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How to Grow a Travel Blog from Scratch to 1.5M Monthly Readers – The Story of TheBrokeBackpacker.com

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Will Hatton worked hard to earn money from his passion for travel. After working in random jobs in construction and sales, Will became one of the most famous travel bloggers with his blog about journeying around the world on $10 per day: “The Broke Backpacker”. Will Hatton shared his inspirational journey to reaching 1.5 million readers per month on a single travel blog.

How It All Began

Before blogging, I worked a lot of random odd jobs, such as construction and other random occupations on various farms across Israel and other parts of the Middle East.

There were two moments that made me realize that I want to travel full-time and write about my experiences.

The first moment was when I worked about 60 hours a week unloading lorries in England. I had to wake up at 5 am every day for that job and earned about £6 per hour, which is almost nothing. Even if I worked really hard, nobody cared. As a result, I would constantly ask myself: “why am I doing this?”

The second moment was when I was planning to join the Royal Marines. Unfortunately, right before I planned to enlist, I had a bad accident in Costa Rica and ended up in a wheelchair for a few months. My leg was permanently damaged, which meant that I could no longer join the army, become a marine, or work as a fireman.

At this point, I was depressed and upset. I decided to just hit the road and see what happens. Of course, I took some risks, but at that time, I saw this adventure as a good opportunity for personal growth. I wasn’t really thinking that it could evolve into something long-term, which is exactly what ended up happening.

At the time I started my blog (editor’s note: in 2010), there wasn’t much info on the Internet about traveling to exotic countries, such as Pakistan, India, Iran, or Venezuela. For me, it made sense to visit these countries and cover them to put out some content that hadn’t been done before. Moreover, I was interested in visiting these countries, as they are super cheap. As someone traveling on an extreme budget, who couldn’t afford to travel in Europe, Australia, Canada, or the United States, it just made sense. 

The travel strategy I chose might be perceived as a bit dangerous. For example, a lot of people think travelling to Iran is extremely dangerous, but in reality, it isn’t. Honestly, Iran is probably much safer than Europe or the United States.

My First Blog Income

I had my blog for a long time and was not trying to make money from it. Early on, it was just a crappy little travel blog, where I wrote about my experiences in India. My mum was one of my most avid readers. There was no pressure on me to try to make money from my blog, which meant that it relied only on organic growth. I feel that it is always better if you can afford to build your blog up a little bit before you start trying to monetize it. It’s certainly a more relaxed approach.

Before I was able to really make decent money from my travel blog, I started a tour company in Pakistan that very much served as a spark of inspiration. It was quite simple, I posted a short announcement on Instagram asking if anybody wanted to come to Pakistan with me. I included a PayPal link and had 16 people sign up within a day. After that, I knew for sure that there are so many ways to make money online.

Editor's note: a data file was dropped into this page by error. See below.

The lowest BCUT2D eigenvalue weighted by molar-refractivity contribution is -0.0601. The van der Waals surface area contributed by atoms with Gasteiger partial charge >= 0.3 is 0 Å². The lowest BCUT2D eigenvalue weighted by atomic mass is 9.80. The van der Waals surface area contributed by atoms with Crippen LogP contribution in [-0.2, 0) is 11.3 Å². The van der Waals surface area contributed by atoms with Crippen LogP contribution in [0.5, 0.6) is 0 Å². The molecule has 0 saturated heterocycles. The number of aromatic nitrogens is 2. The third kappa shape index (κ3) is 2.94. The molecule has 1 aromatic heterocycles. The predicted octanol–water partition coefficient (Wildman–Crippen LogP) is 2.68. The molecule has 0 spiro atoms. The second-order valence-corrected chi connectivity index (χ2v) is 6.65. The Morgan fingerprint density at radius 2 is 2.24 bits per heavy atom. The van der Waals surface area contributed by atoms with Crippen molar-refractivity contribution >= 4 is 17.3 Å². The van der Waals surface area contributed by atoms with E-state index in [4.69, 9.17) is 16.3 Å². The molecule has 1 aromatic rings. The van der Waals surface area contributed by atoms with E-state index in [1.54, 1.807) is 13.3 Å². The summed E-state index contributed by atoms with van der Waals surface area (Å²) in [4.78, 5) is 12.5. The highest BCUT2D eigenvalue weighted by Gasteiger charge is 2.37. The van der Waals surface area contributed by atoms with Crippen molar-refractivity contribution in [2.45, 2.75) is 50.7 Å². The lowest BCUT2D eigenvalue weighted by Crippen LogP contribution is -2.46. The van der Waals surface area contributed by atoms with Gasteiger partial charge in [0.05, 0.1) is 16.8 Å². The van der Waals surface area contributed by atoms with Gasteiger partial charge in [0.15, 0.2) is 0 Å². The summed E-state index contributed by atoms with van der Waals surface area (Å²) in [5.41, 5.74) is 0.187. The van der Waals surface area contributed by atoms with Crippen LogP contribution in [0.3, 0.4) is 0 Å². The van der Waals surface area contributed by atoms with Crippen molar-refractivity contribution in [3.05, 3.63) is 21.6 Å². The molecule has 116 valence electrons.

Broke Backpacker Adventure Tour to Pakistan Day

How to Grow a Travel Blog From Scratch to 1.5M Monthly Readers

In 2016, I had just crossed 30,000 readers per month, which is a pretty decent number. Now, I attract over 1.5M readers per month.

Around five years ago, I started treating my blog as a more serious enterprise. I had a target of publishing 50,000 words per month and I always hit that goal. I was pretty aggressive with making sure that I was writing every day.

During that time, I had no money to spend on leveraging my business. I couldn’t afford to hire other writers, which is normally the very first step that online marketers take. So, I created content myself based on topics I had chosen.

For example, I went to Venezuela in 2016 and took some pictures to share their crazy situation in the midst of inflation.

Venezuela

Those pictures went viral and definitely helped to grow my blog. At that time, for many years, just a couple of people had visited Venezuela, which meant the country received literally no online coverage.

After I posted my guides on Venezuela, many people reached out to me for more. I successfully chose a location that hadn’t been covered before, which is always a great approach for anybody who’s just starting out.

Choosing a Niche

If you’re a newbie blogger, you’re going to want to produce content centered on a specific place. My advice would be to avoid covering New York, as it’s super competitive. The same is true of Bangkok, Chiang Mai, Amsterdam, Berlin, and Paris. All of these destinations have been covered literally a million times and you’re going up against Lonely Planet, Rough Guides, TripAdvisor, etc. All these big companies absolutely dominate the search results, so it makes sense to focus on something that is less covered.

However, there are also examples of the opposite situation. I have a friend, a fellow travel blogger, who writes tons of content about one specific city in Europe. He earns a decent amount, which shows you can absolutely go after a very competitive destination if you decide to focus your entire blog around that destination. Whereas, if you run a general travel blog and you’re new to blogging or don’t have much SEO experience, going to visit Paris or Amsterdam is kind of a waste of time.